Telephone lie detectors will be used to stop benefit cheats as part of the government's welfare crackdowns in today's Queen's Speech.
A summary of the speech released by the Cabinet Office revealed that 'voice risk analysis' technology would be used to discover claimants giving false information.
Already, 25 local councils administering housing benefit to half a million claimants use the system, with Harrow Borough Council estimating it saved £300,000 in three months by rejecting fraudulent claims.
This is the same technology that experts previously told Personnel Today could be used by employers to detect when workers are falsely phoning in sick. It works by picking up changes in a caller's voice and making thousands of calculations before telling the phone operator what to say to encourage the caller to withdraw their claim.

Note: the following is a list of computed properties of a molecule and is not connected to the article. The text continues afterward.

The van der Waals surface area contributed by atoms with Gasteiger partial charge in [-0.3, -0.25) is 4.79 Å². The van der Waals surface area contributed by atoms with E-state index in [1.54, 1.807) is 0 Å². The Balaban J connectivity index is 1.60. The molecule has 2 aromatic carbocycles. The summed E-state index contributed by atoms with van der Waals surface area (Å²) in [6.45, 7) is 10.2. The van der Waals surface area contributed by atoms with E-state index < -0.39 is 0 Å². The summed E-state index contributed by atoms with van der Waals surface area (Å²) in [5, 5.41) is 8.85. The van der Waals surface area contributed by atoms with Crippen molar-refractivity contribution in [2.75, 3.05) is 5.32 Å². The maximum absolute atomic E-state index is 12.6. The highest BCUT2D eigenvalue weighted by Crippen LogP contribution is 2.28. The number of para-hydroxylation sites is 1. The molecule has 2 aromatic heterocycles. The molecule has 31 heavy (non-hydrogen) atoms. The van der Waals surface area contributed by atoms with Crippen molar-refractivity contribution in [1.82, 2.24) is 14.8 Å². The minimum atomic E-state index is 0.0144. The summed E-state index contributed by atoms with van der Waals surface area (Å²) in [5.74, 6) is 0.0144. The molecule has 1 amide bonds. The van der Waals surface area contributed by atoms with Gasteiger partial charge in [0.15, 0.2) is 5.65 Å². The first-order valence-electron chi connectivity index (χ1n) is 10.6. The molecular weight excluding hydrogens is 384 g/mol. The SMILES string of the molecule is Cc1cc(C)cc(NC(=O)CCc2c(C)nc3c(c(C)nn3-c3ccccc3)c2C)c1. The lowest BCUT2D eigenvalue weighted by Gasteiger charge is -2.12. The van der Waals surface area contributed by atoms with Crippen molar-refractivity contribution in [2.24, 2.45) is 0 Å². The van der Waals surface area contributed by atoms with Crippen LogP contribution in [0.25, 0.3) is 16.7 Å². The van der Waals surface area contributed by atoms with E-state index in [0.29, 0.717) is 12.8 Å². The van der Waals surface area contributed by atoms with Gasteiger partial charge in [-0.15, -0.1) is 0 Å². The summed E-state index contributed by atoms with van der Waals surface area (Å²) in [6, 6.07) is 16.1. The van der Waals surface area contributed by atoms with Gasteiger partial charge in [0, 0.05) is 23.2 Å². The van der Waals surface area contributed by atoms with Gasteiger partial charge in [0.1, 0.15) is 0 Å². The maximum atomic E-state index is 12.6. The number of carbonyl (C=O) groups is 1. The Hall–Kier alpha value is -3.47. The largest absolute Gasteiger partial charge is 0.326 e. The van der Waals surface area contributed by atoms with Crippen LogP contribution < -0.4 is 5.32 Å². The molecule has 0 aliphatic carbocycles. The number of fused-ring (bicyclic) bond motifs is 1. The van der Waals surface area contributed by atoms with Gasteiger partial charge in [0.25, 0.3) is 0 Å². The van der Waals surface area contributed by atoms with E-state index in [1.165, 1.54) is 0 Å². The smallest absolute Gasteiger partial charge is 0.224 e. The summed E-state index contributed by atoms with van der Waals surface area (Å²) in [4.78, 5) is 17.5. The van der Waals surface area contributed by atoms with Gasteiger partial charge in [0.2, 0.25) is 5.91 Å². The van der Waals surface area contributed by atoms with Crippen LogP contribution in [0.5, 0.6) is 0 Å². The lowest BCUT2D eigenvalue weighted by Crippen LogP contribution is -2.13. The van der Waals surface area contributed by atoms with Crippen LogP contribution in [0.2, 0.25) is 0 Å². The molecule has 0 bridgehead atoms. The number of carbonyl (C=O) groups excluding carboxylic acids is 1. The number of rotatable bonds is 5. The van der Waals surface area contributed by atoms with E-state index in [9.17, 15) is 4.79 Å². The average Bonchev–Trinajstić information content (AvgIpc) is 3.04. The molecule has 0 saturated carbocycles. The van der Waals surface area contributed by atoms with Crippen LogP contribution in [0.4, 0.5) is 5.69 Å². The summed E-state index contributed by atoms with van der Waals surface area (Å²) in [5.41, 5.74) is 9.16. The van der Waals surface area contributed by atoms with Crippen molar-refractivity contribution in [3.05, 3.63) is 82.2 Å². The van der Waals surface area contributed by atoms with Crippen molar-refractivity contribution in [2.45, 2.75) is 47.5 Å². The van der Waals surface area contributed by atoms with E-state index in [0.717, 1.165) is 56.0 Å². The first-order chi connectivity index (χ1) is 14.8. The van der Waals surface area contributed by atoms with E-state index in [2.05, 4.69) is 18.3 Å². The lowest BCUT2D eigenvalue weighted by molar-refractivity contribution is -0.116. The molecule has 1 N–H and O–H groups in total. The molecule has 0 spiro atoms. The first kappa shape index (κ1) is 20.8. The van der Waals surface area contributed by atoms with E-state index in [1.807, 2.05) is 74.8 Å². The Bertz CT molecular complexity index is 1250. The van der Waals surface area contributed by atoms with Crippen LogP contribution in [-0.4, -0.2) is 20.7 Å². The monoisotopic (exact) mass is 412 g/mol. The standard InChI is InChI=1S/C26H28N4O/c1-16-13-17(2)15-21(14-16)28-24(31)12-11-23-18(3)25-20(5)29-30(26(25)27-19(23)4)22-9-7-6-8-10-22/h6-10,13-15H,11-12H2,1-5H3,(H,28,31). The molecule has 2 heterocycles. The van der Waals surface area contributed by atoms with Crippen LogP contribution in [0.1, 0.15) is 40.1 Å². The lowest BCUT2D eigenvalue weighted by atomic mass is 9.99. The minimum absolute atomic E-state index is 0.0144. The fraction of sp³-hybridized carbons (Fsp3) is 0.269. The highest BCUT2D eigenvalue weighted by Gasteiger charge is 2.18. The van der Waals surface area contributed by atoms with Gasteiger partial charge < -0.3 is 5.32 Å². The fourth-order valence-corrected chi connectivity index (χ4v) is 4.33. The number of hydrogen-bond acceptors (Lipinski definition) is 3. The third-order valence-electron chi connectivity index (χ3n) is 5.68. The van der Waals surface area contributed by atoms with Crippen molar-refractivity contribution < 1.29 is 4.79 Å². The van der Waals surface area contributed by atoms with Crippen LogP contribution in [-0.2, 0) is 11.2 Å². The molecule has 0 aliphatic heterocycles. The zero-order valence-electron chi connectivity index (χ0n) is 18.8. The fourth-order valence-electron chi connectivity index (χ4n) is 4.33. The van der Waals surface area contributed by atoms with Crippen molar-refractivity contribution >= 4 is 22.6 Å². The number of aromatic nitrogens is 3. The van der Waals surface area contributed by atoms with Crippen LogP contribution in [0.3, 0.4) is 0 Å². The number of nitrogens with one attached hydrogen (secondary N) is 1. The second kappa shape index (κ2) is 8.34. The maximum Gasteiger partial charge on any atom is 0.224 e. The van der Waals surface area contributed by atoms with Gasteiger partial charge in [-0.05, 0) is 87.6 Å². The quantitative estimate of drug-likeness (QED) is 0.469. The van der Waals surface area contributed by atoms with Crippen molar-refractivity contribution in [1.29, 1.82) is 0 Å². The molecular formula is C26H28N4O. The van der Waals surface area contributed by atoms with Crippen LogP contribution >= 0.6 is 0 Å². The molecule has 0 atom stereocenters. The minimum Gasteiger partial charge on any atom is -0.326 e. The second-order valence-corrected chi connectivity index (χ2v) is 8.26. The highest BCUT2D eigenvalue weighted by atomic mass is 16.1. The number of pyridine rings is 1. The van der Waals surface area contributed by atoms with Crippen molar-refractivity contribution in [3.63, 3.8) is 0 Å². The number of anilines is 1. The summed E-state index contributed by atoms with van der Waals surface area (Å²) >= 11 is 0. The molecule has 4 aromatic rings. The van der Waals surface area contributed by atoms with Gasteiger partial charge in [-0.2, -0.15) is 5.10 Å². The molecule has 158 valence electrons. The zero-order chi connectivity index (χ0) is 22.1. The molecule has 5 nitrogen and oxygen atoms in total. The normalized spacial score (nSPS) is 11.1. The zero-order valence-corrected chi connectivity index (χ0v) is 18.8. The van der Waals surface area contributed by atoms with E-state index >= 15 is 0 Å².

The government is keen to reduce the number of people relying on benefits in 2009 through the Welfare Reform Bill. Further details are expected in the Queen's Speech later today.
Prime minister Gordon Brown said: "As government takes action, we expect people to play their part in return, with clear consequences for those who do not. In a fair society, that is what people would expect.
"In Britain, we have always believed there can never be one rule for some, and another rule for others. Rules must apply to individuals, communities and businesses alike."